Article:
Smallholder Farmers’ Adaptation to Climate
Change and Determinants of their Adaptation
Choices in Hobicha, Southern Ethiopia
Maeregu Asrat and Barana Babiso*
1Department of Geography & Environmental Studies, Wolaita Sodo University, Ethiopia
Submission: September 01, 2020; Published: September 08, 2020
*Corresponding author: Barana Babiso, Department of Geography & Environmental Studies, Wolaita Sodo University, Ethiopia
How to cite this article: Maeregu A, Barana B. Smallholder Farmers’ Adaptation to Climate Change and Determinants of their Adaptation Choices in
Hobicha, Southern Ethiopia. Agri Res & Tech: Open Access J. 2020; 25 (1): 556291. DOI: 10.19080/ARTOAJ.2020.25.556291
Different evidences indicate that climate of the earth was changed and continuously changing. Thus, this study investigates the adaptation strategies of smallholder farmers and its factors that influence the choice of farmers’ in Hobicha woreda, Wolaita zone, Southern Ethiopia. The data was collected from 137 sample households using a survey questionnaire and was analyzed using both descriptive statistics and econometric methods. The multivariate probit model was used to examine the adaptation strategies and the determinant factors that influence farmers’ choice of the adaptation strategies respectively. The adaptation strategies considered in the MVPM model analysis were crop selection (49.6%), cropping calendar (61.3%), crop diversification (57.7%), soil and water conservation practices (45.3%) and irrigation (8.8%). In addition, the MVPM analysis showed that gender, age, educational status, farm size, Soil fertility, distance from the market center, agroecology, access to climate information and access to credit of the households are significant factors influencing the smallholder farmers’ adaptation strategies. Therefore, strengthening the farmers’ adaptive capacity to climate change is important policy implication.
Keywords:Climate change, Adaptation strategies, Multivariate Probit Model and Hobicha Woreda
Agriculture constitutes the backbone of least developing countries ‘economies and is a major
contributor to the gross domestic product (GDP). Most of poor people particularly smallholder farmers in least developing countries live in rural areas, where they depend, directly or indirectly, on agriculture for the livelihood. Ethiopia is one of the least developing counties in which agriculture is the main source of the country‘s economy and smallholder farmers are the drivers of many economies in Ethiopia even though their potential is often not brought forward. They are farmers owning small-based plots of land less than 0.9 hectares per farm household on which they grow subsistence crops and one or two cash crops relying almost exclusively on family labor . According to  the share of agriculture to Ethiopian economy during the Fiscal Year 2017/18 was 34.9 percent. The sector contributed 16.5 percent to GDP growth. This was due to a high increase in crop production of smallholder farmers which increased by 4.7 percent as compared to previous year performance. The rising of agricultural production of smallholder farmers at the national level leads to improve overall economic growth and development. This indicates that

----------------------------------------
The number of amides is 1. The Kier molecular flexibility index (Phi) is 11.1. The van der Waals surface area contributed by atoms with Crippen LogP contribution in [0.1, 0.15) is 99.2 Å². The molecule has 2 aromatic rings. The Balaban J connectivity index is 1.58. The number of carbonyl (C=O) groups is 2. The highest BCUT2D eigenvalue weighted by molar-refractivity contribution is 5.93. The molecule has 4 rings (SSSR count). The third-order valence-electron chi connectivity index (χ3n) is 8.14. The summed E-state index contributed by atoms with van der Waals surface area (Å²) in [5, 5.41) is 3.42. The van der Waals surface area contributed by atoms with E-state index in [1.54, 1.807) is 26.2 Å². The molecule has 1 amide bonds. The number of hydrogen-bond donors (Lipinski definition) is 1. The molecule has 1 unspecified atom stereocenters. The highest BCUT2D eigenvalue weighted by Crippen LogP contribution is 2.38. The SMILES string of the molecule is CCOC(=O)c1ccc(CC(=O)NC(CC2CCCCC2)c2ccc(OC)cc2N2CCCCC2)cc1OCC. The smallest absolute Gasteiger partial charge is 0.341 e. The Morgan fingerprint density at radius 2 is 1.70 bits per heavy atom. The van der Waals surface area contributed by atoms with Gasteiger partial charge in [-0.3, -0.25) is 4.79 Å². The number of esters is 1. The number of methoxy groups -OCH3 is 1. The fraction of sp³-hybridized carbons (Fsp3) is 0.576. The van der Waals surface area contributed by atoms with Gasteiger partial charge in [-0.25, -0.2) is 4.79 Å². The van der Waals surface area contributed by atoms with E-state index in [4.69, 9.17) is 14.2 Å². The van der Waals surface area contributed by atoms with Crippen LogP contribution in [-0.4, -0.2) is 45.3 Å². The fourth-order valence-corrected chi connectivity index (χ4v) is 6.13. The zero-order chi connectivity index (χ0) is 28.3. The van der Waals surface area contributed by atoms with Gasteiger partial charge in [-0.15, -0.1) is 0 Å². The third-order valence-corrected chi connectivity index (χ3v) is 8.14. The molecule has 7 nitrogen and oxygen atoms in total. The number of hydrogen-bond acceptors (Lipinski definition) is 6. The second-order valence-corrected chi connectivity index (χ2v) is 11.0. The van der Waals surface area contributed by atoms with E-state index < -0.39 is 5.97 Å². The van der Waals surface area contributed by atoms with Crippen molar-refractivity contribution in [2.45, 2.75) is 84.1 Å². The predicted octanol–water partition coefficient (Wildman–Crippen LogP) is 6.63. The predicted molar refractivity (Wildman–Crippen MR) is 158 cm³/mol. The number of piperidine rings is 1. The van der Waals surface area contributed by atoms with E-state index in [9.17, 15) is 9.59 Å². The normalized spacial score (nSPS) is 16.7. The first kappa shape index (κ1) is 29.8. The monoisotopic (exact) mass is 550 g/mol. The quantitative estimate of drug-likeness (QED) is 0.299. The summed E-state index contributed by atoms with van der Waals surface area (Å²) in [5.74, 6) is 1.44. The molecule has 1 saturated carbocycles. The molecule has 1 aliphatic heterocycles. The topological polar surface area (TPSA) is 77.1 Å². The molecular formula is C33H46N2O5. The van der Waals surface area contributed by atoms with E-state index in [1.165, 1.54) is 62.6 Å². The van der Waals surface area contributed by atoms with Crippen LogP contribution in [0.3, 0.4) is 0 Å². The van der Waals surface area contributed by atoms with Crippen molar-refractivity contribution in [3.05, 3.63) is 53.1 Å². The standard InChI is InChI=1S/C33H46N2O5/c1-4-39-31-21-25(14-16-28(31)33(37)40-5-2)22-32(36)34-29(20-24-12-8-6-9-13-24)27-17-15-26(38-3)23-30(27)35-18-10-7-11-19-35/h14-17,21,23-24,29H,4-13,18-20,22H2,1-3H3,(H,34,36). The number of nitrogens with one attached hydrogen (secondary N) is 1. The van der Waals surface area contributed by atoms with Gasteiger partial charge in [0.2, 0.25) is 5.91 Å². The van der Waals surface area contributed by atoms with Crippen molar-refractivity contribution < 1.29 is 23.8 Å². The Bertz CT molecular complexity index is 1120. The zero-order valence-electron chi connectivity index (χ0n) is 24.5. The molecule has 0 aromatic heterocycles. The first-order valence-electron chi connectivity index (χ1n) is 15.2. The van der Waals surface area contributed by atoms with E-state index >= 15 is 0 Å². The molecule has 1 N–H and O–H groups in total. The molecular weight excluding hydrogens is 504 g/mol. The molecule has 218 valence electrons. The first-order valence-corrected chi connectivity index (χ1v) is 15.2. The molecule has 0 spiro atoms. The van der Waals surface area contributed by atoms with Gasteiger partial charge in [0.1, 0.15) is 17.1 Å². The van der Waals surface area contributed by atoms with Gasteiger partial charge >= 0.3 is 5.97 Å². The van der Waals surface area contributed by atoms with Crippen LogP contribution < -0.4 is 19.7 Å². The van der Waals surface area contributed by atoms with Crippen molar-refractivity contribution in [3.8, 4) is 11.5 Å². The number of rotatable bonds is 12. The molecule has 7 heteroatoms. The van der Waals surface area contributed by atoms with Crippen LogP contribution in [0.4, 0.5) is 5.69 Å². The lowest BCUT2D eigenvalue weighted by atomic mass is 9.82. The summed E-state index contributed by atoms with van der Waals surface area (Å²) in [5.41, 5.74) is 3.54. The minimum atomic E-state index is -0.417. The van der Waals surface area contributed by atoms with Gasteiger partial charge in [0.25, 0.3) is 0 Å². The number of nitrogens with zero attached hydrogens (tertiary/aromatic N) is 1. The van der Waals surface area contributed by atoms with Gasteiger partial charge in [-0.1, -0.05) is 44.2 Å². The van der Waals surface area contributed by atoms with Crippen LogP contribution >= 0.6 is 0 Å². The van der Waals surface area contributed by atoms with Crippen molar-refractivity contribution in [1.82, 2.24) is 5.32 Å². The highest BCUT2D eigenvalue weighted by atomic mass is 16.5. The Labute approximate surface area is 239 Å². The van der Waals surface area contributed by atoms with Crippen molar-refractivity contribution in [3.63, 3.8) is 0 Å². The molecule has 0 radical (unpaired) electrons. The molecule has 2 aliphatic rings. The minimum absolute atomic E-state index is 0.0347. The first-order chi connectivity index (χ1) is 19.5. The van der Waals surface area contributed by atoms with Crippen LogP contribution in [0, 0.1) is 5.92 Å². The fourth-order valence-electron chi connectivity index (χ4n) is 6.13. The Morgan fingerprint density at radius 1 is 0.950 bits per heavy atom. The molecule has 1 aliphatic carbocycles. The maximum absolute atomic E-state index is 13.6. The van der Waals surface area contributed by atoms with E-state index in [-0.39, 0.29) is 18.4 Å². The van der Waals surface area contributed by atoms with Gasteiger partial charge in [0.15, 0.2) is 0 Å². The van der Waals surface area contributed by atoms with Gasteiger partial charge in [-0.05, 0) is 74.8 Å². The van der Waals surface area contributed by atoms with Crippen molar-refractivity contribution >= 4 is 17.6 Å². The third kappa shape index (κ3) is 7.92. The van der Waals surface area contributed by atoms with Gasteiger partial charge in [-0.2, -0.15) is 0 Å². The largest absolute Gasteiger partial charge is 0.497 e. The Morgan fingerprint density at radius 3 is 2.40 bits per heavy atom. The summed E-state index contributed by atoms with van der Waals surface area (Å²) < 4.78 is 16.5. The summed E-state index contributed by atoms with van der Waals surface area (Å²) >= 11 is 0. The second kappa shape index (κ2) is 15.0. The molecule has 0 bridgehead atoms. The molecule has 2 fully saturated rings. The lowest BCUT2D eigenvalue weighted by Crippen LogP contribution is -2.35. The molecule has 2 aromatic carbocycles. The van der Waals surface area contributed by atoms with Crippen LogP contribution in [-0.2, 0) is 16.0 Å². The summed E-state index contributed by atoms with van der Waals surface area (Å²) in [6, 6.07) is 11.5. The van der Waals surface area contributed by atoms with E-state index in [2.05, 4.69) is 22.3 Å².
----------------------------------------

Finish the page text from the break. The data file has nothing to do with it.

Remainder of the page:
the sector is expected to have a base and primary determinant for the growth and transformation plan of the country. However, the issue of climate change stands at the side of smallholder farming agriculture. The reason is clear and straightforward. In addition to socioeconomic challenges, such as endemic poverty, conflicts, limited access to capital and global markets; the change in climate is probably the most complex and challenging environmental problem facing the world today.
To minimize the impact of climate change on smallholder farmers‘, adaptation strategy is vital
instrument. The past studies argued that one way of reducing the vulnerability and severity of climate change impacts is through adaptation. Without adaptation, climate change is generally detrimental to the agriculture; but with adaptation, vulnerability can largely be reduced [3-6]. Accordingly, most study have been done in Ethiopia by different authors such as [7-9] and others focusing the Nile Basin as a case study repeatedly by changing its methodology for the need of identifying the dominant agro ecological based adaptation strategies of smallholder farmers to the changing climate. However, there is no strong evidence for
aggregating their findings across the country. In addition, the
study did not examine effective agro ecological based adaptation
strategies and the determinant factors that influence farmers’
choice of the adaptation strategies in response to climate change
sufficiently by using multivariate probit model. As a result, there
is mismatch between the responses which is taken by smallholder
farmers to reduce the adverse effect of climate change on crop
production and the rate at which climate is changing in the study
area. Hence, this study investigates the adaptation strategies of
smallholder farmers and its factors that influence farmers’ choice
in Hobicha woreda.
The study was conducted in the Hobicha woreda, which is one
of the 22 woredas located in Wolaita Zone. The woreda is located
between 06042ʹ11ʹʹN to 06049ʹ20ʹʹN latitude and 37045ʹ56.4ʹʹE